Historic cinemas, cafes, shops and banks were set ablazein central Athens on Sunday as black-masked protesters fought Greek police outside parliament, while inside lawmakers looked set to defy the rage by endorsing a new EU/IMF austerity deal.
State television reported violence spread to the islands of Corfu and Crete, the northern city of Thessaloniki and towns in central Greece. Shops were being looted in the capital in the worst breakdown of order since 2008 when violence gripped Greece for weeks after police shot a 15-year-old schoolboy.
As parliament prepared to vote on a new 130 billion euro bailoutto save Greece from a messy bankruptcy, a Reuters photographer saw buildings in Athens engulfed in flames and huge plumes of smoke rose in the night sky.
"We are facing destruction. Our country, our home, has become ripe for burning, the center of Athens is in flames. We cannot allow populism to burn our country down," conservative lawmaker Costis Hatzidakis told parliament.
The air in Syntagma Square outside parliament was thick with tear gas as riot police fought running battles with youths who smashed marble balustrades and hurled stones and petrol bombs.
Terrified Greeks and tourists fled the rock-strewn streets and the clouds of stinging gas, cramming into hotel lobbies for shelter as lines of riot police struggled to contain the mayhem.
State NET television reported that trouble had also broken out in Heraklion, capital of the tourist island of Crete, as well as the towns of Volos and Agrinio in central Greece.
Despite the chaos, Finance Minister Evangelos Venizelos warned that Greeks faced "unimaginably harsher" sacrifices if parliament rejected the package, which demands deep pay, pension and job cuts, when it votes later in the evening.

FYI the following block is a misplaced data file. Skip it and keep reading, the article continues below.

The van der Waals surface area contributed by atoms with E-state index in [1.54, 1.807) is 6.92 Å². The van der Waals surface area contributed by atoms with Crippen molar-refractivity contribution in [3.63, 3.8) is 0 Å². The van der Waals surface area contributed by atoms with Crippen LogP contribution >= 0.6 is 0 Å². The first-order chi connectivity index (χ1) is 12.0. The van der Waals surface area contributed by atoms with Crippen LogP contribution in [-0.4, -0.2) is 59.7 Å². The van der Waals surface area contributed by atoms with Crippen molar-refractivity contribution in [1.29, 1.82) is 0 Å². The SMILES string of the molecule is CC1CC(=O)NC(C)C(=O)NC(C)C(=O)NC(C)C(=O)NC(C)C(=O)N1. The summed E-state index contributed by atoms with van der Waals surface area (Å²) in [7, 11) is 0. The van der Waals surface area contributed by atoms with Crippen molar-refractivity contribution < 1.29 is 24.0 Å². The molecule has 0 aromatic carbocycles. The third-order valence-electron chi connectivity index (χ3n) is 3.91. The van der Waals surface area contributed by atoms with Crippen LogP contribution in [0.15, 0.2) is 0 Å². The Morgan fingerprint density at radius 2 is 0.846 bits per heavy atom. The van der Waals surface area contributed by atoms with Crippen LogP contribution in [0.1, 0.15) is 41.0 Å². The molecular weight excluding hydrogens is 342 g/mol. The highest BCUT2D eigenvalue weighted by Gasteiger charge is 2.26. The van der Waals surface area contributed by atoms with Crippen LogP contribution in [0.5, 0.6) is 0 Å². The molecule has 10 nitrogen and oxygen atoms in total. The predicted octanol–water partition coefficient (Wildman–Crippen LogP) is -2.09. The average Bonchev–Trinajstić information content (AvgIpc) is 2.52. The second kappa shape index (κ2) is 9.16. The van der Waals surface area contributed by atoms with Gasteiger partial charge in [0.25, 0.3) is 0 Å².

On the streets many businesses were ablaze, including the neo-classical home to the Attikon cinema dating from 1870 and a building housing the Asty, an underground cinema used by the Gestapo during World War Two as a torture chamber.
As fighting raged for hours, protesters threw home made bombs made from gas canisters as riot police advanced across the square on the crowds, firing tear gas and stun grenades. Loud booms from the protests could be heard inside parliament.
After days of dire warnings and threats of rebellion, parliament began debating a bill setting out 3.3 billion euros ($4.4 billion) in wage, pension and job cuts this year alone, to secure funds Greece needs to avoid bankruptcy next month.
Venizelos told parliament that the alternative to the international bailout - bankruptcy and a departure from the euro zone - would be far worse for Greeks.
"The choice is not between sacrifice and no sacrifices at all, but between sacrifices and unimaginably harsher ones," he told a stormy debate expected to run well into the night.
One small party has already pulled out of the coalition of Prime Minister Lucas Papademos in protest against the terms of the rescue package from the European Union and International Monetary Fund - Greece's second since 2010.
A number of lawmakers from the two biggest government parties, socialist PASOK and conservative New Democracy, have also threatened to rebel but their numbers did not appear to be enough to sink the bill.
Greece needs the international funds before March 20 to meet debt repayments of 14.5 billion euros, or suffer a chaotic default which could shake the entire euro zone.